Meet Alice, she is a developer at a fast-growing company that creates a face filter app. What is Alice’s worst fear? Seeing her competitor launch the newest filter into market first. Their security team lead, Bob, would have probably hoped that her worst fear would be writing vulnerable code. More often than not, however, this is not top of mind for developers like Alice. So, as you’d expect, Alice and Bob sometimes have difficulties communicating with each other, due to different goals and drivers. Think speed vs. risk aversion.
In this blog we will walk through some awesome new features within AppDynamics with Cisco Secure Application. What we will do is simulate a Remote Code Execution (RCE) attack and what response Bob can take to help Alice launch her application quickly and with security top of mind.
What is a Remote Code Execution attack? What is the impact?
A RCE attack is an attacker’s ability to remotely execute arbitrary commands or code on a target machine or in a target process. Such a RCE vulnerability is an obvious security flaw in applications, and somewhat bad news to Alice, but much worse news to Bob (who is responsible for the security around this app). A program that is designed to exploit such a vulnerability is called an arbitrary RCE exploit. There are many libraries that developers use when developing their apps. Many of those have vulnerabilities in them.
Now, what can be the impact of such an attack? Imagine that a malicious actor, Eve, can execute arbitrary code commands inside of your application, without being physically present. Imagine Eve being able to read and write into your database, or take your application offline. Now you might have thought that you are safe, since you migrated your apps to the public cloud: how could anyone get in there? Well, with application-level attacks (like RCE) this is unfortunately still possible. So how can we have the comfort of the public cloud, but also visibility and control like never before?
AppDynamics with Cisco Secure Application
Cisco Secure Application protects applications at runtime, detects and block attacks in real-time, and simplifies the lifecycle of security incidents by providing application and business context. This creates a shared “language” across app and security teams, and makes it easier for them to communicate. It is natively built into AppDynamics Java agent (more languages to follow) and embeds security into the application runtime without adding performance overhead. Let’s have a look at our remote execution attack via the eyes of Bob, our AppSec expert, who is testing out Cisco Secure Application!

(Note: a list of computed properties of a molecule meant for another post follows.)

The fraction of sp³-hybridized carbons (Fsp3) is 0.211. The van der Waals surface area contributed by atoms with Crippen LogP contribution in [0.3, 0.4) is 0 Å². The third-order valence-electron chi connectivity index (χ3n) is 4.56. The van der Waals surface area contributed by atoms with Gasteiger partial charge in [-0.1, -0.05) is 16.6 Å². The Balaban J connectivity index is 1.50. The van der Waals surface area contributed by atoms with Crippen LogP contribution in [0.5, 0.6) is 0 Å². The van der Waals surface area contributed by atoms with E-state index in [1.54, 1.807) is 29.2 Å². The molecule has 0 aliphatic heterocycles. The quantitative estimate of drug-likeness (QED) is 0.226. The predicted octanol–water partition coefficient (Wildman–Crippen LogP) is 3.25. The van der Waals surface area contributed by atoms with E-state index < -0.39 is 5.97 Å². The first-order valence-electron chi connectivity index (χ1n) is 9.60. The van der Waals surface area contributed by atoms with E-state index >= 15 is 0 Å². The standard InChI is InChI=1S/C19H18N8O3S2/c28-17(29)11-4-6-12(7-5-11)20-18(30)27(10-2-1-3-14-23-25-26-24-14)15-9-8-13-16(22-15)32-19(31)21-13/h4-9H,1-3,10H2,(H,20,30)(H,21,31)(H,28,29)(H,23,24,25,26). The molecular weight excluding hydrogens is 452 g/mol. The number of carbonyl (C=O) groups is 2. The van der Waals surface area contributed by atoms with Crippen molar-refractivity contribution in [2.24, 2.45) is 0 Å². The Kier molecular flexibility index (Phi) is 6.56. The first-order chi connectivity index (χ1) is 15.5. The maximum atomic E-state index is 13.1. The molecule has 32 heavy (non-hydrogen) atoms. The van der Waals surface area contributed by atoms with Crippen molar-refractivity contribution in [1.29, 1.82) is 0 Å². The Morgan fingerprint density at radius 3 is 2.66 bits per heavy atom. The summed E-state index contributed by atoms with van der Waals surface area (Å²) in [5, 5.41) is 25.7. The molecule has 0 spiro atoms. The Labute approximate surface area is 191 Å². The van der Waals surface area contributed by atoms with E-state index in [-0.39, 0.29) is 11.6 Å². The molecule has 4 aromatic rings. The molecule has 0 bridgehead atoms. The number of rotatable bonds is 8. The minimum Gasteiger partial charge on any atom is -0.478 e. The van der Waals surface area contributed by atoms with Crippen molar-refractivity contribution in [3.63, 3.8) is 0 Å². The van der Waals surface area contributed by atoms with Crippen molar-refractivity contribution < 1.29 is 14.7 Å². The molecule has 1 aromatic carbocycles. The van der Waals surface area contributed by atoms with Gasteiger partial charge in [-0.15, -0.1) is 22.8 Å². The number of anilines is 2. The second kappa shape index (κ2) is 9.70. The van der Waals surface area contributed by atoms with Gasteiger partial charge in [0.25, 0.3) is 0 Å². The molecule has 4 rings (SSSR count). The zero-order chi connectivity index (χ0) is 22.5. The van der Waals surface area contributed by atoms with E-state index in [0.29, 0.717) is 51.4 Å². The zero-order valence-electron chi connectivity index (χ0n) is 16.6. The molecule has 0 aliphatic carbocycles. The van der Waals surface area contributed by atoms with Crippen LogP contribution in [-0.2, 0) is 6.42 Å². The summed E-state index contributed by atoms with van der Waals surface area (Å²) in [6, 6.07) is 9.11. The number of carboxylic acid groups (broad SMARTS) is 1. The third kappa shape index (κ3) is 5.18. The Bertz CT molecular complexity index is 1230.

Below you can see the Vulnerabilities tab in the dashboard. Important here is that you can see the CVE with associated severity, but what’s more is that you can also see the status: has it been fixed or not. This is especially valuable information when triaging and prioritizing work. We can now focus on what still needs to be fixed first, and then check the others for potential compromises.
Secure App goes even further than this: we can also notice these 2 exclamation mark symbols, the first indicating that an exploit is possible for this CVE, and then second that a someone tried to compromise this vulnerability! Has Eve been able to do bad stuff in our application? We will need to act even faster on this vulnerability!
When we click on this line, we are shown more detailed information about this vulnerability: as we can see this CVE-2017-5639 is a flaw in Apache Struts with incorrect exception handling, which allows remote attackers to execute arbitrary command via HTTP headers. Recognize this type of attack? Yes, it is indeed the worst nightmare of our AppSec manager Bob, and this has actually been done as well!
We have to find out more about this compromise, so we can click on the attack and this will drill down further. What we can see now is truly amazing if we compare this to other classical security tools. Not only can Bob see the affected app, the affected service and the vulnerable library, Bob can also see the actual misused Java method and the stack trace!
When Bob checks out the stack trace you can actually scroll through the node’s entire stack trace and associated errors. This can be essential when investigating what has happened, and if certain database calls have been made.
Now when Bob checks out the details of this page, you can see the command that has been tried to execute, the method name and working directory. As you can see, Eve had tried to show the contents of the /etc/passwd file! Was Eve able to see into this precious file?
In Cisco Secure Application, you can set policy in either Detect or Block mode. Luckily, we can see that this action was blocked by the policy used (lowest policy in list). This was good thinking of Bob! Using all of the gathered information, Bob can now show exactly what needs to be changed in Alice’s code. Secure App is now providing a common tool which both parties understand. Alice and Bob worked happily ever after.
If you thought this was interesting, and want to learn more. Then check out this video with Keith O’Brian on DevNet Snack Minutes!
Visit the DevNet Security Dev Center to learn more about how to remediate security events and get started with Cisco security APIs.
We’d love to hear what you think. Ask a question or leave a comment below.
And stay connected with Cisco DevNet on social!
Visit the new Developer Video Channel